No Job, No Belongings, No Rapture? How to Rebuild Your Financial LIfe
Maureen Demers, a registered investment adviser in Massachusetts, is well aware of the impact such choices can have. Her brother was one of Camping's die-hard followers. In an email interview on Friday, Demers had this to say about her brother's situation:
My brother has given away everything he owns and spent the past 4 months travelling the world including Indonesia, New Zealand, and Australia "spreading the word." I have tried to talk to him about the "what if's" in this situation - such as "What if you wake up Sunday morning and you have nothing left?" To him, it isn't even possible.
As far as rebuilding financially, fortunately he is still relatively young (43) and has the skills to work again when he decides to. I think that the psychological devastation will be a bigger issue than the financial one. People will likely not wake up thinking, "Oops, I should start maxing out my 401k now since I may be around a while longer."
DailyFinance looked to Demers, bankruptcy attorneys, an executive recruiter, and a coalition of consumer groups for some down-to-Earth advice on how to regain one's financial footing after literally throwing, giving or selling it all away in anticipation of being transported to Heaven. And while the advice may be particularly well-timed for those had expected the Rapture arrive this past weekend, it can be useful for anyone who finds themselves in difficult financial straits.
Planning for the After (Retirement) Life
Older people who take a financial hit will have the hardest time making up lost ground before retirement, simply because they have a short window to recover and will miss out on the benefit of compounding interest and gains, Demers says.
"It seems to me that if you're just starting out of college, or were in a bad belief system that didn't work out, you have to begin at the first stage and take baby steps," she says. "Find a source of income, start building an emergency fund, paying off debt and funding for retirement aggressively."
Of course, Demers noted, people's ability to aggressively allocate money toward their retirement will depend first on whether or not they have any source of funds to cover basic needs like food or shelter. She noted a 401(k), if still owned, could be raided -- if that money was all that was available to pay for food or rent.
Forgive Us Our Debts ... or at Least Restructure Them
Some may have spent heedlessly, thinking that all their unpaid bills would disappear once they were carried to Heaven. Today, those people may find themselves in debt hell. For them, debt restructuring may be the beginning the answer. Consumers Union, publisher of Consumer Reports, posted a blog earlier this week with advice culled from a coalition of Consumer Action, Consumers Union, Consumer Federation of America and the National Consumer Law Center on restructuring debt.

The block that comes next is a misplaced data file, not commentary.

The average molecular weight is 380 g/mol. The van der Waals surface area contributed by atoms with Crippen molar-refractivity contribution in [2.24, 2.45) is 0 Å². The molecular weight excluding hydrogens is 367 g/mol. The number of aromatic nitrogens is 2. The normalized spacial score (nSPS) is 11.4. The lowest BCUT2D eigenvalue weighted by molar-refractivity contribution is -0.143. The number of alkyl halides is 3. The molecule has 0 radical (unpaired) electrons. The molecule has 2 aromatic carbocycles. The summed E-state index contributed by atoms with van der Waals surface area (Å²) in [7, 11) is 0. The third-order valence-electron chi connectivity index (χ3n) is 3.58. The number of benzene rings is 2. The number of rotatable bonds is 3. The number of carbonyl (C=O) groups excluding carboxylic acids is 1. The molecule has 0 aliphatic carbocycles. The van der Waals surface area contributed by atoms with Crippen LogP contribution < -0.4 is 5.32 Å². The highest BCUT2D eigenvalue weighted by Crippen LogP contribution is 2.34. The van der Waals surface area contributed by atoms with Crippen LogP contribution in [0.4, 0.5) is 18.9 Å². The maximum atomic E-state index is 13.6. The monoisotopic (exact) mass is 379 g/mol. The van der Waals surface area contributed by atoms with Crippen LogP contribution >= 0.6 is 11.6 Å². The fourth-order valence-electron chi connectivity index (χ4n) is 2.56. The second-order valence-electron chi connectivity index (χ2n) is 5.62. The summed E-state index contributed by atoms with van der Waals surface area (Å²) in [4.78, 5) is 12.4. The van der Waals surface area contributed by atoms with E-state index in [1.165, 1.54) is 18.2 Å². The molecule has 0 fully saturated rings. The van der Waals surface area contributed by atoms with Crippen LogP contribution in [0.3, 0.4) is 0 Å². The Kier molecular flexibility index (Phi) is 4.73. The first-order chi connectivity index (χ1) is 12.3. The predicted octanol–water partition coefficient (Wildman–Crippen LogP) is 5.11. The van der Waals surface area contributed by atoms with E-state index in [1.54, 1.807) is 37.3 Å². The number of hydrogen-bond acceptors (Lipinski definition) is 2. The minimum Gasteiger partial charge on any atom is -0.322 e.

Here's what the coalition had to say:
If restructuring debt isn't going to do it, bankruptcy attorneys suggest that you consider filing for Chapter 7 personal bankruptcy -- an option providing you haven't done so in the past eight years. If you've already gone down that path too recently, notes John Colwell, a San Diego, Calif., bankruptcy attorney, a restructuring Chapter 13 bankruptcy could be used. Although the actions taken by Camping's followers could be considered self-inflicted financial wounds, bankruptcy courts won't necessarily look unfavorably upon such people, he says.If you are having trouble paying your mortgage, contact your mortgage servicer (where you make your payments) and ask for a "loan modification." You can also get help from housing counselors approved by the U.S. Dept. of Housing & Urban Development: 800-569-4287 (TTY 877-304-9709) or hud.gov/offices/hsg/sfh/hcc/hcs.cfm. There is more information about modifications at makinghomeaffordable.gov. For other debts such as credit cards, call the creditor as soon as you know you will not be able to make your payment. If you cannot work something out, contact a non-profit credit counseling service. There may be a small fee, but most non-profit credit counseling services will provide advice even if you cannot afford to pay. They will explain your choices, including bankruptcy, and they may be able to set up a plan with your creditors to help you pay off your debts over a set period of time. To find a counseling service near you, contact the National Foundation for Credit Counseling, www.nfcc.org or 800-388-2227.
"If people do this based on the conviction of their beliefs and really did it because they think the world would come to an end, then the courts wouldn't find them to be a bad guy. Just because a person is misinformed doesn't mean they can't file for bankruptcy," Colwell said. "But if the court thinks they did this to really hide their assets with mom or someone else, then they won't look favorably on the bankruptcy."
"You Left Your Last Job Why???"
While the bankruptcy courts may be willing to cut some slack for folks who failed to properly time the Rapture, potential future employers may be less kind, says one executive recruiter.
"If they tell any prospective employer the real reason they left their last job, they'll be laughed out of the room," said Jon Holman, who runs San Francisco-based recruiting firm The Holman Group, in an email interview.
"So the only possible strategies are: apply for jobs only with people who are as crazy as you are, or lie about why you left your last job," he continued. "If they tell the truth, the best they can hope for is politeness and a swift end to the conversation, followed by eternal silence as it relates to that prospective job opportunity."